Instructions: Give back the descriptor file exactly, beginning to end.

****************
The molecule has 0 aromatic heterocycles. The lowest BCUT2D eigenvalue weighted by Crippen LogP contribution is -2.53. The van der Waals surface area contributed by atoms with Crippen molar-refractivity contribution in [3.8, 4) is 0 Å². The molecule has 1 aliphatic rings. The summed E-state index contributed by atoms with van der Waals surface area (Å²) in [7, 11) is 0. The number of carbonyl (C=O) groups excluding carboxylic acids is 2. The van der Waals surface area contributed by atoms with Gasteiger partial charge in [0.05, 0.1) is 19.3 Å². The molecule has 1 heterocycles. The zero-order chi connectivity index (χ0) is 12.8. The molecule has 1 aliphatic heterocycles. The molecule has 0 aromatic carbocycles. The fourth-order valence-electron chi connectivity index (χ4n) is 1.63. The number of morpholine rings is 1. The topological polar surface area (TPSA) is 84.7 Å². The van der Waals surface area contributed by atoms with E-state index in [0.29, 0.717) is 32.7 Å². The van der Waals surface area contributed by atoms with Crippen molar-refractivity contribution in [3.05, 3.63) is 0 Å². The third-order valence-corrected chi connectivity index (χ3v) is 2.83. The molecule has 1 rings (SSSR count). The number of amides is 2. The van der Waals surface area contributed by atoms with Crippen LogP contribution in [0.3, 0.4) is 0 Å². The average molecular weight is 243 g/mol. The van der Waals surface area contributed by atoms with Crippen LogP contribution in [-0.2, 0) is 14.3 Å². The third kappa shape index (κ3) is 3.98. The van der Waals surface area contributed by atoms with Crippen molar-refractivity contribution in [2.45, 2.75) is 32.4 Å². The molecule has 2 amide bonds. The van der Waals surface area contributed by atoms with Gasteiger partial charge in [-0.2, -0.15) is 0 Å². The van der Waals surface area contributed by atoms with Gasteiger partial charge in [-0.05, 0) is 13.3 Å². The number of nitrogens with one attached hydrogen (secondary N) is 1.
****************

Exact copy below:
The molecule has 0 aromatic heterocycles. The lowest BCUT2D eigenvalue weighted by Crippen LogP contribution is -2.53. The van der Waals surface area contributed by atoms with Crippen molar-refractivity contribution in [3.8, 4) is 0 Å². The molecule has 1 aliphatic rings. The summed E-state index contributed by atoms with van der Waals surface area (Å²) in [7, 11) is 0. The number of carbonyl (C=O) groups excluding carboxylic acids is 2. The van der Waals surface area contributed by atoms with Gasteiger partial charge in [0.05, 0.1) is 19.3 Å². The molecule has 1 heterocycles. The zero-order chi connectivity index (χ0) is 12.8. The molecule has 1 aliphatic heterocycles. The molecule has 0 aromatic carbocycles. The fourth-order valence-electron chi connectivity index (χ4n) is 1.63. The number of morpholine rings is 1. The topological polar surface area (TPSA) is 84.7 Å². The van der Waals surface area contributed by atoms with E-state index in [0.29, 0.717) is 32.7 Å². The van der Waals surface area contributed by atoms with Crippen molar-refractivity contribution in [3.05, 3.63) is 0 Å². The third-order valence-corrected chi connectivity index (χ3v) is 2.83. The molecule has 1 rings (SSSR count). The number of amides is 2. The van der Waals surface area contributed by atoms with Crippen LogP contribution in [0.3, 0.4) is 0 Å². The average molecular weight is 243 g/mol. The van der Waals surface area contributed by atoms with Crippen LogP contribution in [-0.2, 0) is 14.3 Å². The third kappa shape index (κ3) is 3.98. The van der Waals surface area contributed by atoms with Crippen molar-refractivity contribution in [2.45, 2.75) is 32.4 Å². The molecule has 2 amide bonds. The van der Waals surface area contributed by atoms with Gasteiger partial charge in [-0.2, -0.15) is 0 Å². The van der Waals surface area contributed by atoms with Gasteiger partial charge in [-0.05, 0) is 13.3 Å². The number of nitrogens with one attached hydrogen (secondary N) is 1.